Websites! They’re the places people go to find out about you. They’re usually loaded with words. So many words!

And, funny thing: As important as the user experience and functionality of your website are (and they are), people are typically coming to your website for what you have to tell them. Why should they choose your product or service? How much does it cost? How do you fit into their lives?

Which makes all those words really important. Which leads us to suggest that, to develop them, you should hire a copywriter.

Not a subject matter expert. Not a technical writer. Not a journalist. A copywriter. Here’s why.

Copywriters get to the point.

Copywriters are tasked with saying exactly what you want to say, in exactly the way it needs to be said, usually in as few words as possible.

That’s particularly important when it comes to websites—especially when lots of people coming to your website are reading it on a phone. You have to communicate not just clearly and compellingly, but quickly. That’s what copywriters are trained to do.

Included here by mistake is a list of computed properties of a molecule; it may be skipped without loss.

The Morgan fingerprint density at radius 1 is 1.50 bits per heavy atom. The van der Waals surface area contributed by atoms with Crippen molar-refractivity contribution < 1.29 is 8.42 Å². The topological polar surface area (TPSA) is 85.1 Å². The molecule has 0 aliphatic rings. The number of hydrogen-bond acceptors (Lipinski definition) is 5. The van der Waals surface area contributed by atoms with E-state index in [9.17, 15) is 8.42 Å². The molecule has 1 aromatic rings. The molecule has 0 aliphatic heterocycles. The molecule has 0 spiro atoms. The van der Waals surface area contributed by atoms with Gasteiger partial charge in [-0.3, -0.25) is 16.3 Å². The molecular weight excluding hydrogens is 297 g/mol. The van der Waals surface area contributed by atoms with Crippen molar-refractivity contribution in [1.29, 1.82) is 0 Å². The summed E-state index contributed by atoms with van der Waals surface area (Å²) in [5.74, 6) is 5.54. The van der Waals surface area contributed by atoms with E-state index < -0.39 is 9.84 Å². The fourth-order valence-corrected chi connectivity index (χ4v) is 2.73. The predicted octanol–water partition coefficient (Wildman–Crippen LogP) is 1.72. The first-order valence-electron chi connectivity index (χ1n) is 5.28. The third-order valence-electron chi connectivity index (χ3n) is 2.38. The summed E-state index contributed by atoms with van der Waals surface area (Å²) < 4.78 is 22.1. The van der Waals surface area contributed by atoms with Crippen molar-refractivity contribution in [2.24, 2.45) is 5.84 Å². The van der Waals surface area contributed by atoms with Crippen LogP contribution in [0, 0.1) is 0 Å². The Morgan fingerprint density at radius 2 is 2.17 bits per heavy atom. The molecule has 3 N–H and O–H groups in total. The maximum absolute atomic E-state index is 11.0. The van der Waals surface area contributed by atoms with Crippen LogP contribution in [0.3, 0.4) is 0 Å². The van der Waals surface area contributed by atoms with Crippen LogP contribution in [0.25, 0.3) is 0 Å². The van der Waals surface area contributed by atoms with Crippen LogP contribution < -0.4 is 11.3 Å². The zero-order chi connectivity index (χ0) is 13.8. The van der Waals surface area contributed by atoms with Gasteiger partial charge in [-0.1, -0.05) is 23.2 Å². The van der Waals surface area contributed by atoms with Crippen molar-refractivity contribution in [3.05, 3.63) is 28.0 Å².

You want people to do something.

Your website is typically the launchpad for people’s engagement with your brand. Chances are if you’re trying to get people to your website, you’re hoping that’s not the end of their journey. Chances are, you want them to do something.

That’s where copywriters come in handy. In addition to proficiency with vocabulary and grammar and punctuation and idiom, any copywriter worth their salt understands how and why people make purchase decisions. They know how to get an emotional hook into readers that inspires action. Emotional hooks that inspire action are the copywriter’s stock-in-trade.

Words are your brand.

With apologies to our designer friends, people don’t think or feel in logos. And a picture may be worth a thousand words, but the right words are worth thousands upon thousands of pictures.

You doubt that? How many pictures have the words “Just Do It” inspired?

Your brand is what people think and feel about you. Your website is often your first opportunity to really show off why you matter to people. The words you use have to be pointed and clear. No one want to read a rambling product description or corporate history.

It’s a copywriter’s job to provide you with exactly the right words.

Then stop.